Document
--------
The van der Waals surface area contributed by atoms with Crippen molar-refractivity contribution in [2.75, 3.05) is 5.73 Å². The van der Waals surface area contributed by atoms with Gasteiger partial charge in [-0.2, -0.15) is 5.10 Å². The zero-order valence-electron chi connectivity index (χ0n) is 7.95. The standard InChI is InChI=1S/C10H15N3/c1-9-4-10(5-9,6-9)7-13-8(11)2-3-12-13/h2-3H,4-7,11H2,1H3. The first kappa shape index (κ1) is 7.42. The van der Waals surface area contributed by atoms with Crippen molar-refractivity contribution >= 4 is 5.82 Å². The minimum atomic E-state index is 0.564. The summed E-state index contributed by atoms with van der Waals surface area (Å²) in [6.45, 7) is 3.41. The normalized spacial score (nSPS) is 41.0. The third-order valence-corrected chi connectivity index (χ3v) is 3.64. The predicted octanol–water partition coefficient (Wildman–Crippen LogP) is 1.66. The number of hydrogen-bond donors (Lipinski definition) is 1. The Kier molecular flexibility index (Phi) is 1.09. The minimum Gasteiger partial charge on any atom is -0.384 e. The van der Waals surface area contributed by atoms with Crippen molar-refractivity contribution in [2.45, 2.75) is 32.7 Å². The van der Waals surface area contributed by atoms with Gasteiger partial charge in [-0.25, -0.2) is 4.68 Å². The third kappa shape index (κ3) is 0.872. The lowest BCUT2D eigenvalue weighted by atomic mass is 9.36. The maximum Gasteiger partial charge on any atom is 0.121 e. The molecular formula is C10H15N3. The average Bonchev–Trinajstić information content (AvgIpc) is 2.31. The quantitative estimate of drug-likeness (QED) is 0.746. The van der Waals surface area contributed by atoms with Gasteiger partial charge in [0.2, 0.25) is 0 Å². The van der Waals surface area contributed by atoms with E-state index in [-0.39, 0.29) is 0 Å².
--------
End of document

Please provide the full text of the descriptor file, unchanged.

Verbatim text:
The van der Waals surface area contributed by atoms with Crippen molar-refractivity contribution in [2.75, 3.05) is 5.73 Å². The van der Waals surface area contributed by atoms with Gasteiger partial charge in [-0.2, -0.15) is 5.10 Å². The zero-order valence-electron chi connectivity index (χ0n) is 7.95. The standard InChI is InChI=1S/C10H15N3/c1-9-4-10(5-9,6-9)7-13-8(11)2-3-12-13/h2-3H,4-7,11H2,1H3. The first kappa shape index (κ1) is 7.42. The van der Waals surface area contributed by atoms with Crippen molar-refractivity contribution >= 4 is 5.82 Å². The minimum atomic E-state index is 0.564. The summed E-state index contributed by atoms with van der Waals surface area (Å²) in [6.45, 7) is 3.41. The normalized spacial score (nSPS) is 41.0. The third-order valence-corrected chi connectivity index (χ3v) is 3.64. The predicted octanol–water partition coefficient (Wildman–Crippen LogP) is 1.66. The number of hydrogen-bond donors (Lipinski definition) is 1. The Kier molecular flexibility index (Phi) is 1.09. The minimum Gasteiger partial charge on any atom is -0.384 e. The van der Waals surface area contributed by atoms with Crippen molar-refractivity contribution in [2.45, 2.75) is 32.7 Å². The van der Waals surface area contributed by atoms with Gasteiger partial charge in [-0.25, -0.2) is 4.68 Å². The third kappa shape index (κ3) is 0.872. The lowest BCUT2D eigenvalue weighted by atomic mass is 9.36. The maximum Gasteiger partial charge on any atom is 0.121 e. The molecular formula is C10H15N3. The average Bonchev–Trinajstić information content (AvgIpc) is 2.31. The quantitative estimate of drug-likeness (QED) is 0.746. The van der Waals surface area contributed by atoms with Gasteiger partial charge in [0.2, 0.25) is 0 Å². The van der Waals surface area contributed by atoms with E-state index in [-0.39, 0.29) is 0 Å².